'Evangelicalism's Latest Success Story'
"The global economy is being remade before our eyes," TIME magazine declares in a new feature called "10 Ideas Changing the World Right Now." Number three on the list: The New Calvinism.
Calvinism is back, and not just musically. John Calvin's 16th century reply to medieval Catholicism's buy-your-way-out-of-purgatory excesses is Evangelicalism's latest success story, complete with an utterly sovereign and micromanaging deity, sinful and puny humanity, and the combination's logical consequence, predestination: the belief that before time's dawn, God decided whom he would save (or not), unaffected by any subsequent human action or decision.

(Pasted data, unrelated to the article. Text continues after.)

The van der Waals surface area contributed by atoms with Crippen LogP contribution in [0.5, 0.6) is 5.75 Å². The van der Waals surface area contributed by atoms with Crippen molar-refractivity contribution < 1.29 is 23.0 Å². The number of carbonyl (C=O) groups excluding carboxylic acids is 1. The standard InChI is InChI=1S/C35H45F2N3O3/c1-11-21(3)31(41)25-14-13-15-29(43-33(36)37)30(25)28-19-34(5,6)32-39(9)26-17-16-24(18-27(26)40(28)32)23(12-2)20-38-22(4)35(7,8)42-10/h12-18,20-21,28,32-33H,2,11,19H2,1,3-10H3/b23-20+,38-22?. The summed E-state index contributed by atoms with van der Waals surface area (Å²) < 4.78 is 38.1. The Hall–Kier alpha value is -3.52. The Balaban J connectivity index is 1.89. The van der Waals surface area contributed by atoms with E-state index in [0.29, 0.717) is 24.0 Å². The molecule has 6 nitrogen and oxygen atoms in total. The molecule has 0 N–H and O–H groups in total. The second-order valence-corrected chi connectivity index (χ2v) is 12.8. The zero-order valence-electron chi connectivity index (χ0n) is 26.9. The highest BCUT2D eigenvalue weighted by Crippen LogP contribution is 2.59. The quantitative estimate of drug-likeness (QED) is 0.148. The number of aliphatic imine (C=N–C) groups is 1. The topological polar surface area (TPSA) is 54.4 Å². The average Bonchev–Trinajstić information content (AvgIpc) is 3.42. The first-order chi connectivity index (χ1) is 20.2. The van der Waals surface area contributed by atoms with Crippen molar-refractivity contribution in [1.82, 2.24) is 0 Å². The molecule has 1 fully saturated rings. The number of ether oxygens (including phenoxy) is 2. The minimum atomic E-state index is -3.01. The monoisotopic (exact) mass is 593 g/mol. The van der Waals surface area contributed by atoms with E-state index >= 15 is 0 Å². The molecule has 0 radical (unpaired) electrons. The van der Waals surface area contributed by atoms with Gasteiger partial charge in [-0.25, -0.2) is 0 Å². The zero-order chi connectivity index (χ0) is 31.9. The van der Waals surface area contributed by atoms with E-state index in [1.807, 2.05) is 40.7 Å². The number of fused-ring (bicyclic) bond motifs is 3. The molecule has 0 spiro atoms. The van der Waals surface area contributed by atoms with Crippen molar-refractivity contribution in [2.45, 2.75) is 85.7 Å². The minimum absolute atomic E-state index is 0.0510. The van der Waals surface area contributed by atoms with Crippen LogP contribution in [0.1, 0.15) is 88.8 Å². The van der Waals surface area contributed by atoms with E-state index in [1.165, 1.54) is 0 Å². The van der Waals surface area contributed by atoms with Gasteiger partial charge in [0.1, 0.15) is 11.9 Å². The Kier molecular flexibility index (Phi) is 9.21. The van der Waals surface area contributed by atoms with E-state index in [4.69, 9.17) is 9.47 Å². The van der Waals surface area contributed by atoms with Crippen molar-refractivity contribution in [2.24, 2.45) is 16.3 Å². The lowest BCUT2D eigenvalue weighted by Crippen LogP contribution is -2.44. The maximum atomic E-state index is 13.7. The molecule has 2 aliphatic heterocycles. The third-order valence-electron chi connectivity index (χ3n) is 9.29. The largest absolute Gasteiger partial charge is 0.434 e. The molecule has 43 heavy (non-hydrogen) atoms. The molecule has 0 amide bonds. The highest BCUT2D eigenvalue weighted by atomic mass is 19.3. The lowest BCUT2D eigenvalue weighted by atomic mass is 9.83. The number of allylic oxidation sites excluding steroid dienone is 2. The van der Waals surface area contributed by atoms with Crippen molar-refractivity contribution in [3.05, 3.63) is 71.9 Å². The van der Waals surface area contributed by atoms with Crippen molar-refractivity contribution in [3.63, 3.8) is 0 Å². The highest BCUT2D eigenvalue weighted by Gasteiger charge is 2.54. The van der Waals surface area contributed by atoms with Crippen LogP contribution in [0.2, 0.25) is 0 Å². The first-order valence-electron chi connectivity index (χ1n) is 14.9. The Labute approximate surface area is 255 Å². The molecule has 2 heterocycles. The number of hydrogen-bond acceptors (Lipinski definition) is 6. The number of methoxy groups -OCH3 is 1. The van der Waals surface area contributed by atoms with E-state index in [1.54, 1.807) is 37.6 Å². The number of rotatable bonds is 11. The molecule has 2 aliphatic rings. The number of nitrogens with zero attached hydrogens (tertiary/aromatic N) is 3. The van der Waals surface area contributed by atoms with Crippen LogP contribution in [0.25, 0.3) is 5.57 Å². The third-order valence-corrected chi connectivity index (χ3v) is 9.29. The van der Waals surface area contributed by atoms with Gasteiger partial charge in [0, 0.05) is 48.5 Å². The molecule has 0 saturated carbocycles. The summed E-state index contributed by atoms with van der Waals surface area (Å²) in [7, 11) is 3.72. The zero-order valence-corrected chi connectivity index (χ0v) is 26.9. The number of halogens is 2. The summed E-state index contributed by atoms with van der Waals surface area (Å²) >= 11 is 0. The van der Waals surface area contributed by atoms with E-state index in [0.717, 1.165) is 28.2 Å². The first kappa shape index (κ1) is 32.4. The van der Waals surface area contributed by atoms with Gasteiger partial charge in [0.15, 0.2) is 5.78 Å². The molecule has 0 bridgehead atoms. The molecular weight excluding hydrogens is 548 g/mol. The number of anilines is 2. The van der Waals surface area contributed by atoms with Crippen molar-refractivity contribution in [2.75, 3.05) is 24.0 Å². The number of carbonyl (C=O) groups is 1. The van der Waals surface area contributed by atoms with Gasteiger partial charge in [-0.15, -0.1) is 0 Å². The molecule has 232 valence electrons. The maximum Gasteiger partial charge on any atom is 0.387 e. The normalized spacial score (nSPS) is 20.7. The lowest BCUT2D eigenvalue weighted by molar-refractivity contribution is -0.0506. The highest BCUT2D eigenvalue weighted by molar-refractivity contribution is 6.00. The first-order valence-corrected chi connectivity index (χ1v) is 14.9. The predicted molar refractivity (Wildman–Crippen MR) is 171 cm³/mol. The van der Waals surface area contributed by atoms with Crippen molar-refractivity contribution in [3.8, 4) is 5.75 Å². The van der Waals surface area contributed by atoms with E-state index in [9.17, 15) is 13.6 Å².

Calvinism, cousin to the Reformation's other pillar, Lutheranism, is a bit less dour than its critics claim: it offers a rock-steady deity who orchestrates absolutely everything, including illness (or home foreclosure!), by a logic we may not understand but don't have to second-guess. Our satisfaction — and our purpose — is fulfilled simply by "glorifying" him.